Every day in Canada, a lot of news regarding COVID-19 comes out nationally and locally.
And for now, we will be putting together Montreal and Canada’s top headlines daily to help you digest the news in one place.
Throughout the day, you can see all the headlines in real-time here.
Top coronavirus stories for July 24, as of 5 pm ET:
The Quebec government revealed that the province’s COVID-19 death toll has increased to 5,663 after announcing one new death and 163 new known cases since Thursday morning.
According to Santé Quebec, there are now 58,243 cases in the province, 208 hospitalizations, and 12 patients in the ICU.
Currently, a reported 694,513 tests have turned up negative throughout Quebec, and over 30,000 cases have been resolved.
It seems that Canadians have tightened up their spending during the COVID-19 pandemic.
With the economy in the dumps, people being laid off left and right, and no foreseeable end to the ongoing threat of coronavirus, we can’t say that we blame them.
Race organizers have announced that the 2020 Formula 1 Canadian Grand Prix, which takes place yearly in Montreal, has been officially cancelled.
In a statement, Canadian Grand Prix officials cited the health and safety of the fans and employees in the ongoing COVID-19 pandemic as the primary reason.
Originally scheduled to take place between June 12 and 14, organizers announced earlier in April that they hoped popular event could be postponed.
Two of Quebec’s leading grocery retailers, IGA and Metro, have released lists detailing when and where employees and customers have tested positive for COVID-19. Since July 16, nine entries have been added to both stores.
Both store chains said that out of respect and for confidentiality reasons, it will never release any personal information about infected employees or clients.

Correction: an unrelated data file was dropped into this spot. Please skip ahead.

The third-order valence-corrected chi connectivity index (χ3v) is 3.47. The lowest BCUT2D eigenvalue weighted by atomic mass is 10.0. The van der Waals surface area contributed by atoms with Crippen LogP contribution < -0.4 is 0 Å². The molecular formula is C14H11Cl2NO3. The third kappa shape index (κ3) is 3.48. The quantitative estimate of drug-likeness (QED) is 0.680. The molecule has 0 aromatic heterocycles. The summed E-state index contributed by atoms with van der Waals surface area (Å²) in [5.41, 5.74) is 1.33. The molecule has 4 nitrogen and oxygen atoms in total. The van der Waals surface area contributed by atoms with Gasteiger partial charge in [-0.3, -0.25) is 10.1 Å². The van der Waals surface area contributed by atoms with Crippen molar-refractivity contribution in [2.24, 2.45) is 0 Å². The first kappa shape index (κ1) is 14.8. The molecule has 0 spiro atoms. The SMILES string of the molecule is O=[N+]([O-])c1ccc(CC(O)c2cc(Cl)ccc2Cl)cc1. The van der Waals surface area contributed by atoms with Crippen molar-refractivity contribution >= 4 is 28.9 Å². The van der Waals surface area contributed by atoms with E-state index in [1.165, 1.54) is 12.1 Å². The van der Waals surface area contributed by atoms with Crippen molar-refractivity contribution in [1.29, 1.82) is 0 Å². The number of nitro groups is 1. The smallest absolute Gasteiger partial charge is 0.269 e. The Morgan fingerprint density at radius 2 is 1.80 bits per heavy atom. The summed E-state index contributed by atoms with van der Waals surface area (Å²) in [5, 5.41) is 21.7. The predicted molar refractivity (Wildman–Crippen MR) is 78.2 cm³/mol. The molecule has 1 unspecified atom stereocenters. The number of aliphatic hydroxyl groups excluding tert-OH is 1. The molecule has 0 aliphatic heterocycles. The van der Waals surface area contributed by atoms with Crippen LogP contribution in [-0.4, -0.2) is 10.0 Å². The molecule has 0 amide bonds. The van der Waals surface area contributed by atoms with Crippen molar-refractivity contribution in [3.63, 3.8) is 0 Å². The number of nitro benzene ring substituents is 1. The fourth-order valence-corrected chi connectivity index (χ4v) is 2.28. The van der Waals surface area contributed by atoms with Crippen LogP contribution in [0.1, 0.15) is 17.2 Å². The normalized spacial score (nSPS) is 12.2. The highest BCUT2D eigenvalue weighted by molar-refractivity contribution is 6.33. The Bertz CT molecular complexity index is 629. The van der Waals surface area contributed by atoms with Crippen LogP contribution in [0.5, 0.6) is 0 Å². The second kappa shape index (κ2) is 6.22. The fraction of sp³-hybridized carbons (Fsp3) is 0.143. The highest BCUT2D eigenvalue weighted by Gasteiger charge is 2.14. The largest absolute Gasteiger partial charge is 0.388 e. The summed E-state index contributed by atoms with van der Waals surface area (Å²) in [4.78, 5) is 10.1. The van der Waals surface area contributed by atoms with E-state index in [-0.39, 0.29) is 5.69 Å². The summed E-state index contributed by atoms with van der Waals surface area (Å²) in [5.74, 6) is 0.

With the Major League Baseball season officially underway, the Blue Jays have finally found their home base.
While Jays are in Tampa Bay tonight to kick off the shortened 2020 season against the Rays, they’ve officially locked down Sahlen Field in Buffalo to host the “greater part” of their home schedule.
A Canadian smartphone app meant to warn users if they’ve been in close contact with someone who tests positive for COVID is now in beta testing.
The app was supposed to be released in the first week of July.
The intermission is almost over.
The NHL has released a detailed description of what a return to hockey will be like in the Toronto and Edmonton hub cities.
“This is going to be an unusual, to say the least, endeavor,” NHL Commissioner Gary Bettman said about the league’s Return to Play Plan. “It will be challenging at times, but I assure you we, in conjunction with the [NHL] Players’ Association, who we work with every step of the way, are trying to do everything possible to make this an experience that hopefully you’ll never forget, but in a good way.”